Things got gradually worse with the RT-AC86U, and I was forced to switch off its WiFi and reconfigure the old MF286-D mobile router I originally got from Telia as a physically separate WiFi access point. In the last month, the Ethernet WAN connection of the RT-AC86U started to freeze more and more often. Then, one day the RT-AC86U froze completely over a dozen times in a couple of hours, each time requiring a power cycling. At this point, it was obviously time to ditch the RT-AC86U. The gradual worsening of these problems over two years and their occurrence independent of network load make it unlikely that the problems were caused by memory leaks in the firmware.

Hopefully, other users of the RT-AC86U have had a better user experience with this router. This Asus router model is quite recent and still marketed. My RT-AC86U might just be the occasional rotten apple in a case of good apples. If you are in the market for a new home router, today there are better choices, with added functionality and more cost-effective. Nonetheless, the above is my own experience with the RT-AC86U. I did not even try to contact Asus for repair, given their evident care in making the case unopenable.

I have had a far better experience with virtually all other pieces of network equipment I purchased in the past five years or so and I am still using. About half of them are far older than the RT-AC86U and purchased second-hand (especially Cisco equipment that would otherwise be far too expensive for me), so the age of the RT-AC86U should not be a factor in its gradual, unexplained deterioration. The RT-AC86U router is fanless and convection cooled, and other equipment in the same closet has no heat problems, so overheating should not be a cause of the RT-AC86U deterioration. Just out of caution, I plan not to purchase Asus network equipment in the future. I have had a good enough experience, instead, with Asus laptops and components for stationary PC workstations.

A good thing with the demise of the Asus router is that it prompted an overhaul of my home network. A newly arrived Netgear WAX214 WiFi access point is already in place on my LAN and working flawlessly. I temporarily used the MF286-D as an Ethernet router, which works well and without freezing also in this function. I am currently using as edge router a second-hand Cisco RV320, actually cheaper than the RT-AC86U. I plan to evaluate a more powerful and significantly more expensive RV340 to see if it offers sufficient advantages to justify switching to this model and keeping the RV320 as a fallback router.

My broadband connection throughput is nominally (and most often also in practice) 250/100 Mbps, and the RV320 keeps up with these specifications even with the firewall functions activated. VPN speeds are of course significantly lower (nominally 100 Mbps for IPSec and 20 Mbps for SSL), but a common workaround is to use VPN client software running on the LAN PCs rather than on the router, which effectively offloads the VPN processing from the router to the individual PCs and their much faster CPUs. In this case, except for allowing VPN pass-through, the router is not involved in the VPN, and all traffic between PC and router is encrypted and secured from snoopers on the LAN.

Both routers are configured through a modern web GUI similar to (albeit much more complex than) a typical home router, and much more intuitive and forgiving than the sometimes cryptic CLI of generic routers like the Cisco 1921 and 2921 routers. I used the latter a few years ago to refresh my knowledge of Cisco router configuration.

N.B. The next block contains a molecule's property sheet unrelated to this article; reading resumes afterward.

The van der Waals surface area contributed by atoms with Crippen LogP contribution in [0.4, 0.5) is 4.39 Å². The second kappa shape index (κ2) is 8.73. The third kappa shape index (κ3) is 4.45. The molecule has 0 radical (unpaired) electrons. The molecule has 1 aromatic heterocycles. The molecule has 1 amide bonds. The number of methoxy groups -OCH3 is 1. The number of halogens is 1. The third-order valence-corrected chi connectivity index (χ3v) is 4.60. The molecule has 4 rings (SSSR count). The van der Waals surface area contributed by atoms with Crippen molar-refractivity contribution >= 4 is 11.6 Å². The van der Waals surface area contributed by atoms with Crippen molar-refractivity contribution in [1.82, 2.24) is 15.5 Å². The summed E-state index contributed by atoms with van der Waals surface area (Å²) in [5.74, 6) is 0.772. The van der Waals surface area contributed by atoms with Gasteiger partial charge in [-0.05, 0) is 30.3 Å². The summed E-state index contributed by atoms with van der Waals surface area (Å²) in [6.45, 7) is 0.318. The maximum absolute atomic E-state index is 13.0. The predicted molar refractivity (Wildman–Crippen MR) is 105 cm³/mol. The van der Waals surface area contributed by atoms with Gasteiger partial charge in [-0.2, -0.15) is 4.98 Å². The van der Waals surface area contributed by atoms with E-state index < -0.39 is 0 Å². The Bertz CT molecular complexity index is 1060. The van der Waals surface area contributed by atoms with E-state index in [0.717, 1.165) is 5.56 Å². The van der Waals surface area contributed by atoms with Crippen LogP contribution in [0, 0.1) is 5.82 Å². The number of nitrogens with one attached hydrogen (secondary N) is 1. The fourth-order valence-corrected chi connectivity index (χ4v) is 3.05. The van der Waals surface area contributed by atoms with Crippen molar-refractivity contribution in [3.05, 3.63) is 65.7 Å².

The RV router series is designed mainly for use as edge routers and lacks some of the functionality of core routers. For example, the WAN interfaces of the RV series, as well as its LAN interfaces, are dedicated to their respective roles (but one of the WAN ports or LAN ports is usually reconfigurable as DMZ). The RV routers can be configured to run in one of two modes, gateway and router as Cisco calls them. Gateway is equivalent to an edge router that routes all outward traffic to a single IP address, while router is more flexible and uses RIP. Most ISPs that provide a direct Ethernet connection to their customers expect their end users to run their routers in gateway mode, and typically to set their WAN port to IP parameters provided by the ISP via DHCP.

The interfaces of a core router, at least in principle, are functionally identical to each other and the administrator writes the routing rules that apply to each pair of interfaces. A core router also implements a variety of routing protocols not typically seen on an edge router. The simpler edge router, however, is expected to provide a high throughput in a more cost-effective way than a core router.

Cisco routers do require a more brand-specific knowledge of network technology than typical domestic routers. On the other hand, once you have acquired this knowledge, the reliability and value-for-money of second-hand Cisco equipment is unbeatable. My general strategy is choosing among those second-hand Cisco devices that are just a bit too old to be cutting-edge and to command a high price, but are still supported by Cisco for a few more years, just in case a critical vulnerability is discovered.

With these replacements and with D-Link supervised switches I have owned for a few years, essentially all pieces of network equipment on my LAN are now of small-business level, rather than consumer level.


The Asus RT-AC86U is a home/gaming Ethernet router with built-in WiFi access point. It is medium-priced, average-capable, and at the time of writing slightly outdated. My specimen of the RT-AC86U started displaying occasional freezing of the WiFi functionality shortly after its purchase, and during the course of two years it gradually deteriorated to the point of WiFi, Ethernet and WAN functions freezing multiple times in a couple of hours, each time forcing a power cycling. No external cause for this behavior was apparent, and memory leaks in the firmware do not explain the gradual worsening of the problem.